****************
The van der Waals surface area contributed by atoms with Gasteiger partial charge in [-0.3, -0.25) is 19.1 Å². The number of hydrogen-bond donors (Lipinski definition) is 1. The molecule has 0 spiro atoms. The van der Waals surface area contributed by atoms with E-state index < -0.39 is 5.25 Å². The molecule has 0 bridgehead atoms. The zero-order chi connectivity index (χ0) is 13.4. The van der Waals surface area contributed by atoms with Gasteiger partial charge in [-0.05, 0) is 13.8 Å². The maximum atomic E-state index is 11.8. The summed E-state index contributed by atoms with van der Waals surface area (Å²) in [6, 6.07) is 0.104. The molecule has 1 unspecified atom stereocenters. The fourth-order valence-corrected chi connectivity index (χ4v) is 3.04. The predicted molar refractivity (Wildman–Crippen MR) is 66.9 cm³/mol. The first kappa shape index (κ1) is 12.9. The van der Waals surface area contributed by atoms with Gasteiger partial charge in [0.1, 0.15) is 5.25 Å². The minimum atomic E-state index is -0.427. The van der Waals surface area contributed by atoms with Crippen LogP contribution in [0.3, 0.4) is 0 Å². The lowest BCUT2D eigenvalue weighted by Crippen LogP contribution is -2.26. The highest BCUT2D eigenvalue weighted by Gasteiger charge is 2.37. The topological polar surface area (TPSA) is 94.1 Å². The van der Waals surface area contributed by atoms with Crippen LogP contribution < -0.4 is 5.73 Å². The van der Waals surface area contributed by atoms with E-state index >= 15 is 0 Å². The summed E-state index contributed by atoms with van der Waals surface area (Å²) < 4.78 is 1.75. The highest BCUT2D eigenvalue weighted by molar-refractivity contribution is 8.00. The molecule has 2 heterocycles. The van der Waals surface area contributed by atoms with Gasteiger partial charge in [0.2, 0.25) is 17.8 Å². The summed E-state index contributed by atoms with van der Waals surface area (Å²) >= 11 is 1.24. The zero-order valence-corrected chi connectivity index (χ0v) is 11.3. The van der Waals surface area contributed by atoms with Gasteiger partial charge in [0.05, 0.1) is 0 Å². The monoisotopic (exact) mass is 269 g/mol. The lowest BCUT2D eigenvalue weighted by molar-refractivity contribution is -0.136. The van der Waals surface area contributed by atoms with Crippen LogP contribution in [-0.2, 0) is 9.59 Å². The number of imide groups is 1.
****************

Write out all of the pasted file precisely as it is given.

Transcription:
The van der Waals surface area contributed by atoms with Gasteiger partial charge in [-0.3, -0.25) is 19.1 Å². The number of hydrogen-bond donors (Lipinski definition) is 1. The molecule has 0 spiro atoms. The van der Waals surface area contributed by atoms with E-state index < -0.39 is 5.25 Å². The molecule has 0 bridgehead atoms. The zero-order chi connectivity index (χ0) is 13.4. The van der Waals surface area contributed by atoms with Gasteiger partial charge in [-0.05, 0) is 13.8 Å². The maximum atomic E-state index is 11.8. The summed E-state index contributed by atoms with van der Waals surface area (Å²) in [6, 6.07) is 0.104. The molecule has 1 unspecified atom stereocenters. The fourth-order valence-corrected chi connectivity index (χ4v) is 3.04. The predicted molar refractivity (Wildman–Crippen MR) is 66.9 cm³/mol. The first kappa shape index (κ1) is 12.9. The van der Waals surface area contributed by atoms with Gasteiger partial charge in [0.1, 0.15) is 5.25 Å². The minimum atomic E-state index is -0.427. The van der Waals surface area contributed by atoms with Crippen LogP contribution in [0.3, 0.4) is 0 Å². The lowest BCUT2D eigenvalue weighted by Crippen LogP contribution is -2.26. The highest BCUT2D eigenvalue weighted by Gasteiger charge is 2.37. The topological polar surface area (TPSA) is 94.1 Å². The van der Waals surface area contributed by atoms with Crippen LogP contribution < -0.4 is 5.73 Å². The van der Waals surface area contributed by atoms with E-state index >= 15 is 0 Å². The summed E-state index contributed by atoms with van der Waals surface area (Å²) < 4.78 is 1.75. The highest BCUT2D eigenvalue weighted by molar-refractivity contribution is 8.00. The molecule has 2 heterocycles. The van der Waals surface area contributed by atoms with Gasteiger partial charge in [0.2, 0.25) is 17.8 Å². The summed E-state index contributed by atoms with van der Waals surface area (Å²) >= 11 is 1.24. The zero-order valence-corrected chi connectivity index (χ0v) is 11.3. The van der Waals surface area contributed by atoms with Gasteiger partial charge in [0.05, 0.1) is 0 Å². The monoisotopic (exact) mass is 269 g/mol. The lowest BCUT2D eigenvalue weighted by molar-refractivity contribution is -0.136. The van der Waals surface area contributed by atoms with Crippen LogP contribution in [-0.2, 0) is 9.59 Å². The number of imide groups is 1.